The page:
Written by Deena Douara
In a time of gluten-free, whole grain, stevia and quinoa, Erin Maynes just wants to focus on delectable food. Fun, tasty, quality food. Her online marketplace, foodiepages.ca, caters to all tastes, but the focus is on independent Canadian-made gourmet items like Acadian Sturgeon, birch syrup and chai energy crisps.
The food, wine and kitchenware are sold as individual treats, as subscription boxes, or as tailored gift collections, such as the Joyful Morning, Snack Box, and Artisan Entertaining boxes.
“Our marketplace represents the best of the best products. We have that extra guarantee that our vendors truly are extraordinary.”
She’s not the only one to say so. FoodiePages.ca has been recommended by The Marilyn Denis Show, Toronto Life, Style at Home and Food & Drink Magazines. It has also received a regional Premier’s Award for Agri-Food Innovation Excellence.
Maynes says she gets customer feedback on products to ensure that only the favourites get posted to the site. Having been around now for about four years, she says new vendors apply on a weekly basis. Those items get distributed through a “tasting box,” and surveys determine what products remain. The site currently includes products from over 200 food producers, small wineries, and kitchenware makers from across the country.
The website describes the meticulous selection process as also encompassing concerns like “sustainable and responsible practices, and having organic, non-GMO, unprocessed and chemical-free options.
Food exploration would seem to be in Maynes’s DNA. Family trips from Quebec and Prince Edward Island to Italy and France involved discovering cities through food by shopping at local markets, loading up on fresh ingredients and cooking together. “Our days often revolved around preparing meals.”
Ironically, Maynes’s first job after graduating with her business degree was actually in industrialized food — sourcing mass-produced chicken wings and beef and patties for restaurants.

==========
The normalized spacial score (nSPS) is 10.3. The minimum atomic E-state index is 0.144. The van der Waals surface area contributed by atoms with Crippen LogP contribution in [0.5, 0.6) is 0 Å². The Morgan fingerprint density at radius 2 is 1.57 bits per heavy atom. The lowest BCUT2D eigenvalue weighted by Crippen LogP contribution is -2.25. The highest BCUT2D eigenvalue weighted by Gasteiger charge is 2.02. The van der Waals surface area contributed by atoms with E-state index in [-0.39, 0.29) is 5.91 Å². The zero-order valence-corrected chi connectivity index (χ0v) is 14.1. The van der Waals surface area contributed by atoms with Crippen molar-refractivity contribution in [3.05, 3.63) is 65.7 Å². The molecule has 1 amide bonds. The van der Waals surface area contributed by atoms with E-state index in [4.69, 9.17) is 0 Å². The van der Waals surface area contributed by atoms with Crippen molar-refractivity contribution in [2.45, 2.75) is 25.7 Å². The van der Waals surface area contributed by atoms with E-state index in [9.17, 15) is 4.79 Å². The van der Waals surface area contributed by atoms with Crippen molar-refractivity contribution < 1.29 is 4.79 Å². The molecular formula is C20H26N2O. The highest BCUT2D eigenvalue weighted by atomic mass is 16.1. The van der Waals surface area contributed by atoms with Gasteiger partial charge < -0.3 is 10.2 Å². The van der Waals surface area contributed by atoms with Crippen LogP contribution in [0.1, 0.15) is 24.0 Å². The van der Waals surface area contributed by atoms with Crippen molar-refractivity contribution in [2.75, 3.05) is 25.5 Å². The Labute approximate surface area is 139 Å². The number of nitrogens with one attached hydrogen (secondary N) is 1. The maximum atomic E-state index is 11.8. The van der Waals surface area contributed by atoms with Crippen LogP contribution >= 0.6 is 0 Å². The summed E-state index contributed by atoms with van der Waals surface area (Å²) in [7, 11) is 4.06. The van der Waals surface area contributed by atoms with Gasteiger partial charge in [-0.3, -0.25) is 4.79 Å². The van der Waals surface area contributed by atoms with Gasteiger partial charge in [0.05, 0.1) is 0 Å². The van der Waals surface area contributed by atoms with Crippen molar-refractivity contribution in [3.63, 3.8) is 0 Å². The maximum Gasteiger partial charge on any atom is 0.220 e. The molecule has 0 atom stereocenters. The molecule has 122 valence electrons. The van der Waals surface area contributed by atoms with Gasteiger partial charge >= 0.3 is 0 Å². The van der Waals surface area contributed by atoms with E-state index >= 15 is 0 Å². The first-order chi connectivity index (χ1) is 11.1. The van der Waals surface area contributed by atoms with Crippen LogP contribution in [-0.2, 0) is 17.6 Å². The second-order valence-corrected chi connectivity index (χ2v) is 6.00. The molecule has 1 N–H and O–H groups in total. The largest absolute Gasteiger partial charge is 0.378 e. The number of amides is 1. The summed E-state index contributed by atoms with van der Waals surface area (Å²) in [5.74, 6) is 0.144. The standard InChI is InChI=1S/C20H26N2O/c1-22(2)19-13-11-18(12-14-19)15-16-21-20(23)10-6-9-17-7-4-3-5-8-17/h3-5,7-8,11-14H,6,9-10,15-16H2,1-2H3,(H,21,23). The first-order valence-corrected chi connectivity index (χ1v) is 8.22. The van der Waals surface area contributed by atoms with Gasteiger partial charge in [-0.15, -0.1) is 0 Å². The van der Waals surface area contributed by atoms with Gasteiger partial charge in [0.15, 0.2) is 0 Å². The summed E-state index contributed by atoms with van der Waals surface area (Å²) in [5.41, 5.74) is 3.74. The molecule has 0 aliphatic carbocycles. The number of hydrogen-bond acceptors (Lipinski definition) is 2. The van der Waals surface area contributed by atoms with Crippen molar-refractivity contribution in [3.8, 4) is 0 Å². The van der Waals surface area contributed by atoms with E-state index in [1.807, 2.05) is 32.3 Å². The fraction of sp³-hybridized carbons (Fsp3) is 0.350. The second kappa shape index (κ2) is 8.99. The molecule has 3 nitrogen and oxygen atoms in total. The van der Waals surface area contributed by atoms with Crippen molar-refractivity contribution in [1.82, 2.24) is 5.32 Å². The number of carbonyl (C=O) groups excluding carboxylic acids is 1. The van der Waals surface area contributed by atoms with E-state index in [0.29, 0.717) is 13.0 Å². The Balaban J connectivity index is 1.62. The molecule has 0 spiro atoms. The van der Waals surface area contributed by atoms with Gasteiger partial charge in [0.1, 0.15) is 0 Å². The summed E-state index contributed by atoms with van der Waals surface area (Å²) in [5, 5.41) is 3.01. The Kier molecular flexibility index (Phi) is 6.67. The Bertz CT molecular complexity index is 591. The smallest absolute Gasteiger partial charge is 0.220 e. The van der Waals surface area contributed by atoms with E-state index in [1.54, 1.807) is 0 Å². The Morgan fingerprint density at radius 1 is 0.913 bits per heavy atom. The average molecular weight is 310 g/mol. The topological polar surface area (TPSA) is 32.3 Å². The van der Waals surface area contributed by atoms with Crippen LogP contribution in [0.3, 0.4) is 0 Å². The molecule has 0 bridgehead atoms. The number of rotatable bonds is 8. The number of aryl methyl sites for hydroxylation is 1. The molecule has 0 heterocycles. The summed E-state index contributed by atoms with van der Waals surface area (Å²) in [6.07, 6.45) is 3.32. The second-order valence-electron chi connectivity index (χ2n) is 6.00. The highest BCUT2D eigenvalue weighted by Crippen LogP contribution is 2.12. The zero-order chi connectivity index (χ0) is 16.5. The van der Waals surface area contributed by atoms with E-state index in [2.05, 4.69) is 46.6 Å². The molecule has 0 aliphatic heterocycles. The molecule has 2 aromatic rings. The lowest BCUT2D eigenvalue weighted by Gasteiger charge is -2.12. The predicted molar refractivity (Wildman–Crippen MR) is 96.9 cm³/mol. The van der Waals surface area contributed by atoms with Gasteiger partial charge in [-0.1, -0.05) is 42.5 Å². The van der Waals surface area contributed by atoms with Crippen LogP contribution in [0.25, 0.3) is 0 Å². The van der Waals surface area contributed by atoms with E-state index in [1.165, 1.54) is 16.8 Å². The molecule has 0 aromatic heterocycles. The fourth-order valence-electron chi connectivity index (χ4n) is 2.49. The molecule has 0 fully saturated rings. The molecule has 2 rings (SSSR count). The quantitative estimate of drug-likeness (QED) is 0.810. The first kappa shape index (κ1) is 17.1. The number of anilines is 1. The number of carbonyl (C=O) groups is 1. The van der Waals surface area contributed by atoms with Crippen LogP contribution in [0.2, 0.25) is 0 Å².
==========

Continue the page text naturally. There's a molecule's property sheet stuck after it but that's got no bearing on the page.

“It spurred my interest even more — I was curious not just about exploring food but about buying food where I knew the producer and knew where it was coming from.”
Through that exploration, Maynes met many small food producers and learned about the challenges of starting a new business. That was where the idea for Foodie Pages first originated.
Despite having received much media coverage and high-profile endorsements and partnerships, Maynes is the first to admit the way she got into the business was misguided.
“I didn’t know anything about startups, so looking back it was a really naïve thing to leave my job and start something new on my own without testing the idea or talking to a whole lot of people beyond food producers I knew.”
Fortunately, what Maynes has discovered is that her customers are highly engaged and the trend of wanting to support Canadian businesses is only getting “more and more powerful.”
It also helped that she was based in Toronto, where there is an abundance of food producers, foodies and business supports.
“When you think of great food cultures, you don’t normally think of Toronto,” says Maynes. “You think of Brooklyn, New York, Italy – but I was happy to learn that Toronto has second largest food and beverage cluster in North America – after L.A.” She adds that Toronto’s great diversity produces interesting, diverse food options.
To support those primarily small businesses, the city offers online resources, commercial kitchens and food-specific supports like the city’s Food Starter program. As a result, Maynes says she’s seen food businesses accelerate annually.
She herself received guidance from MaRS and OCAD’s Imagination Catalyst, which offered a “plan of attack.” Despite that fact she studied business, she explains that starting one’s own involves a different approach.
Maynes says what MaRS’s mentorship and the incubator helped her with most was to uncover where the greatest market opportunity was so that she could stop wasting funds, time and energy or other avenues.
Which means more funds, time and energy to spend on farmer’s markets, artisanal ghee and fair-trade coffee.